Light-Sport Chronicles: School Daze
Three ways LSA flight training is getting done in America
“High-school guidance counselors don’t know anything about this ‘secret world’ of pilots. How can they guide students toward aviation? At display booths, I’ve had parents hustle their children right on by, saying, ‘Oh, you don’t want to do that!’”
Part of the challenge is geographical. “The Northeast is a horse of a different color,” Ciriello says. “Things take a while to catch on up here. Pilots tell me, ‘Hey, I’m an old metal guy!’ I think that’s why Cessna chose metal for the Skycatcher—to appeal to the more conservative pilot ranks. I still hear pilots say, ‘Rotax? Don’t they use those on snowmobiles?’”
Still, Ciriello’s LSA business is brisk enough that he hopes to add another LSA or two soon. In just two months, Premier is already putting 25 hours per month on the CT. “That’s very good,” says Ciriello. “We’re attracting people for transitions as well as for sport pilot training.
“I’m seeing a steady increase in activity, also good. Conservative New Englanders don’t jump on fads. Slow, steady growth is what we’re looking for here.”
Just a couple hours south of Hartford, Mid Island Air Service (www.midislandair.com) operates a thriving LSA operation as part of its 63-year GA presence on New York’s Long Island.
The school has strong sport pilot student support from all age groups, due in no small part to its proximity to Gotham. Five LSA make up its fleet, with a Remos GX coming soon.
“We started nearly three years ago,” says Mid Island’s president, Lou Mancuso Jr., father of air show ace Mike Mancuso. “We now have a Tecnam Sierra, two Tecnam Eaglets, an Evektor SportStar and a Sport Cruiser.”
Any problems training on LSA? “Nothing significant. They all have their quirks. We don’t expect them to last 10,000 hours like a Cessna...but 5,000 looks doable.”
Mancuso’s take on LSA training is positive: “We draw people we might not otherwise get: EAA folks with medical issues, but also those who’ve never flown because of expense.”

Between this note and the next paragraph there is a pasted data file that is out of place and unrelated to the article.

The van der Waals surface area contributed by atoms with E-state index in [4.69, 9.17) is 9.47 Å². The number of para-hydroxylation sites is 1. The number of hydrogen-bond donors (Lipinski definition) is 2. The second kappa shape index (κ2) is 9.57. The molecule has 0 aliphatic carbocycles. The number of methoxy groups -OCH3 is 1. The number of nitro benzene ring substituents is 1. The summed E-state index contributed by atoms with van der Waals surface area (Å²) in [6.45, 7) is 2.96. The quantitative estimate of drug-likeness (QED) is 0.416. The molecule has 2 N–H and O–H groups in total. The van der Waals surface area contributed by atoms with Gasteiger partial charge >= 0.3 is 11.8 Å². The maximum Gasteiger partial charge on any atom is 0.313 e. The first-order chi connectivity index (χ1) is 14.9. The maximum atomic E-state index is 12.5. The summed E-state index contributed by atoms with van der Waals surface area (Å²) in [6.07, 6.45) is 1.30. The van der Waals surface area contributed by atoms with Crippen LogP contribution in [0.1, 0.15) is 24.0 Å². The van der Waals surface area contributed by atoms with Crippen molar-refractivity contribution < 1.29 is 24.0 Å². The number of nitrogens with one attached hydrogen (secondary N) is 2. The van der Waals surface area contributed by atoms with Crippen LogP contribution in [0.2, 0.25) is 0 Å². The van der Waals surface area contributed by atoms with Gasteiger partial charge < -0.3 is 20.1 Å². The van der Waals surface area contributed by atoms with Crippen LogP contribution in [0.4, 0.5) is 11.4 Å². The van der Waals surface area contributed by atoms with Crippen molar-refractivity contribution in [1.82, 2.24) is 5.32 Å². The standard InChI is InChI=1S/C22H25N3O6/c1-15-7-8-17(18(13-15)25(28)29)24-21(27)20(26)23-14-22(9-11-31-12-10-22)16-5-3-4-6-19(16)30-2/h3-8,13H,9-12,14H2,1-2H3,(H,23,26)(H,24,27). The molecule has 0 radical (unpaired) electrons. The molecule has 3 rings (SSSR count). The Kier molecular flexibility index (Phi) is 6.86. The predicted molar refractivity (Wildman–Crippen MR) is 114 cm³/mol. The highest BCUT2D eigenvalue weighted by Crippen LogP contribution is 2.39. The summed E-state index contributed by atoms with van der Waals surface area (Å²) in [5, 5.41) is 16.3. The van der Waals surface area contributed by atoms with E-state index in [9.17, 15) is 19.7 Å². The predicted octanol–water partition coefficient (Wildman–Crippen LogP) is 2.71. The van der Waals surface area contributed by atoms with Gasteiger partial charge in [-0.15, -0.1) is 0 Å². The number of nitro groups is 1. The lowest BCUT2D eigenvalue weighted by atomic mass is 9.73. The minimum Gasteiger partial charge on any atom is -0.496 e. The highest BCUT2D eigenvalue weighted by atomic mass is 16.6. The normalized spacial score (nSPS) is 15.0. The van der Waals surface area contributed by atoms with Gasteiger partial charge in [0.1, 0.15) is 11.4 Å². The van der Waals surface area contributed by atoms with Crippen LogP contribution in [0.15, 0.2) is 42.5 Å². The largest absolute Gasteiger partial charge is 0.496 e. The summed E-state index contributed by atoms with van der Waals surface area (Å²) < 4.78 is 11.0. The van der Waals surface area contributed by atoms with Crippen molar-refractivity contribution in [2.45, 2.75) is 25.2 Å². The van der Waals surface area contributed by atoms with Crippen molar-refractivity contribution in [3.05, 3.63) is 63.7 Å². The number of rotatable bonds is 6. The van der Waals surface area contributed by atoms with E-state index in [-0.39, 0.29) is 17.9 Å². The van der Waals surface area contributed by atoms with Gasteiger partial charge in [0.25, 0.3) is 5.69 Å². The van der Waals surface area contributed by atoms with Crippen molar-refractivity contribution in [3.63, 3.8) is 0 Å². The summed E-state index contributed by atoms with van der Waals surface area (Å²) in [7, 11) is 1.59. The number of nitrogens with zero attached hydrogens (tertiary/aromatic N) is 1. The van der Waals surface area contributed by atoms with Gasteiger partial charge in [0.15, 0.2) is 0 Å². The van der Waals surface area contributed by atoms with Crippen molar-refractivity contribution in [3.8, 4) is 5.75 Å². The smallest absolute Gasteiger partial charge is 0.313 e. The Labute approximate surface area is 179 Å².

Overall, Mid Island has racked up around 1,500 hours on its LSA fleet, mostly in the last 18 months—that’s a very impressive performance.
“We get stronger with LSA every month. It’s not quite ready to replace the Cessna 152 yet; the Rotax engine needs to prove itself to me a bit more.” Even so, Mancuso envisions that Mid Island’s basic flight training could be all LSA “in about two years.”
Mid Island CFI Mike Bellenir chimes in: “We’ve noticed some slowing with the economy, but not as much as with traditional flying. Our rates are around $110 wet. Instructors get $50 per hour.”
In the beginning, he says, students and CFIs alike needed to adjust to LSA: “Lots of them had sloppy technique from flying heavier airplanes. They’d taxi too fast, hit the brakes hard, not keep the weight off the nosegear. And experienced pilots who’d had few concerns before about moderate crosswinds got themselves in trouble more frequently. LSA are much lighter.”
What about maintenance issues? “They don’t appear to wear out significantly faster,” says Bellenir. “Mostly it’s the weird foreign standards, metric sizes, the little things in construction that catch us off guard sometimes. We’ve learned a tremendous amount about how to get LSA parts now.”
Even with five airplanes operating, the school is busy enough that at least one LSA is usually due for an oil change at any given point. That’s what I call a going concern.
It’s happening, inch by LSA inch, mile by LSA mile. Fly safe!